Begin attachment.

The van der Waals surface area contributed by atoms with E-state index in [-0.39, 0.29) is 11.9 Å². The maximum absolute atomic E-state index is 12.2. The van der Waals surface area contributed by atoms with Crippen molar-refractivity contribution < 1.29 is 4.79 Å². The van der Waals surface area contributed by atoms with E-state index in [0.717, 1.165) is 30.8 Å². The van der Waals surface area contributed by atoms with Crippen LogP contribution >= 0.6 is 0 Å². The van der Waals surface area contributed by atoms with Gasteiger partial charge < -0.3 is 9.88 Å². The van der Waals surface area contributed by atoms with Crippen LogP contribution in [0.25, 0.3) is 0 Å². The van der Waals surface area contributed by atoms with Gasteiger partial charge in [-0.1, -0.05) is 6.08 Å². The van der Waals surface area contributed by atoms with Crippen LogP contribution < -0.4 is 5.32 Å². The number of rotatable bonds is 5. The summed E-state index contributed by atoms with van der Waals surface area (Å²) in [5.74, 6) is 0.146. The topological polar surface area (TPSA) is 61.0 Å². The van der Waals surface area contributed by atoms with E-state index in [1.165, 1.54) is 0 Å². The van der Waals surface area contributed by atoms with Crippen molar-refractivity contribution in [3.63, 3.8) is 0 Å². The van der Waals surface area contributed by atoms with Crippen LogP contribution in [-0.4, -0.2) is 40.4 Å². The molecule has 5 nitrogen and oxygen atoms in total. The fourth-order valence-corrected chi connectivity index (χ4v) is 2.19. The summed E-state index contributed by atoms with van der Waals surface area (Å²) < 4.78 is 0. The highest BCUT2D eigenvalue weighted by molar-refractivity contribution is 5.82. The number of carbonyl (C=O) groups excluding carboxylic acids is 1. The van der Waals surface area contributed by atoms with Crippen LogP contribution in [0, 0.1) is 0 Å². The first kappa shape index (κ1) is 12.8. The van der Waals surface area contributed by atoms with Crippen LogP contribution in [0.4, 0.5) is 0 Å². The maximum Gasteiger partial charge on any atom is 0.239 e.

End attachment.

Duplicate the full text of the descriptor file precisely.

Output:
The van der Waals surface area contributed by atoms with E-state index in [-0.39, 0.29) is 11.9 Å². The maximum absolute atomic E-state index is 12.2. The van der Waals surface area contributed by atoms with Crippen molar-refractivity contribution < 1.29 is 4.79 Å². The van der Waals surface area contributed by atoms with E-state index in [0.717, 1.165) is 30.8 Å². The van der Waals surface area contributed by atoms with Crippen LogP contribution >= 0.6 is 0 Å². The van der Waals surface area contributed by atoms with Gasteiger partial charge < -0.3 is 9.88 Å². The van der Waals surface area contributed by atoms with Crippen LogP contribution in [0.25, 0.3) is 0 Å². The van der Waals surface area contributed by atoms with Gasteiger partial charge in [-0.1, -0.05) is 6.08 Å². The van der Waals surface area contributed by atoms with Crippen LogP contribution < -0.4 is 5.32 Å². The number of rotatable bonds is 5. The summed E-state index contributed by atoms with van der Waals surface area (Å²) in [5.74, 6) is 0.146. The topological polar surface area (TPSA) is 61.0 Å². The van der Waals surface area contributed by atoms with E-state index in [1.165, 1.54) is 0 Å². The van der Waals surface area contributed by atoms with Crippen molar-refractivity contribution in [3.63, 3.8) is 0 Å². The van der Waals surface area contributed by atoms with Crippen LogP contribution in [-0.4, -0.2) is 40.4 Å². The molecule has 5 nitrogen and oxygen atoms in total. The fourth-order valence-corrected chi connectivity index (χ4v) is 2.19. The summed E-state index contributed by atoms with van der Waals surface area (Å²) < 4.78 is 0. The highest BCUT2D eigenvalue weighted by molar-refractivity contribution is 5.82. The number of carbonyl (C=O) groups excluding carboxylic acids is 1. The van der Waals surface area contributed by atoms with Crippen LogP contribution in [0, 0.1) is 0 Å². The first kappa shape index (κ1) is 12.8. The van der Waals surface area contributed by atoms with Crippen LogP contribution in [0.4, 0.5) is 0 Å². The maximum Gasteiger partial charge on any atom is 0.239 e.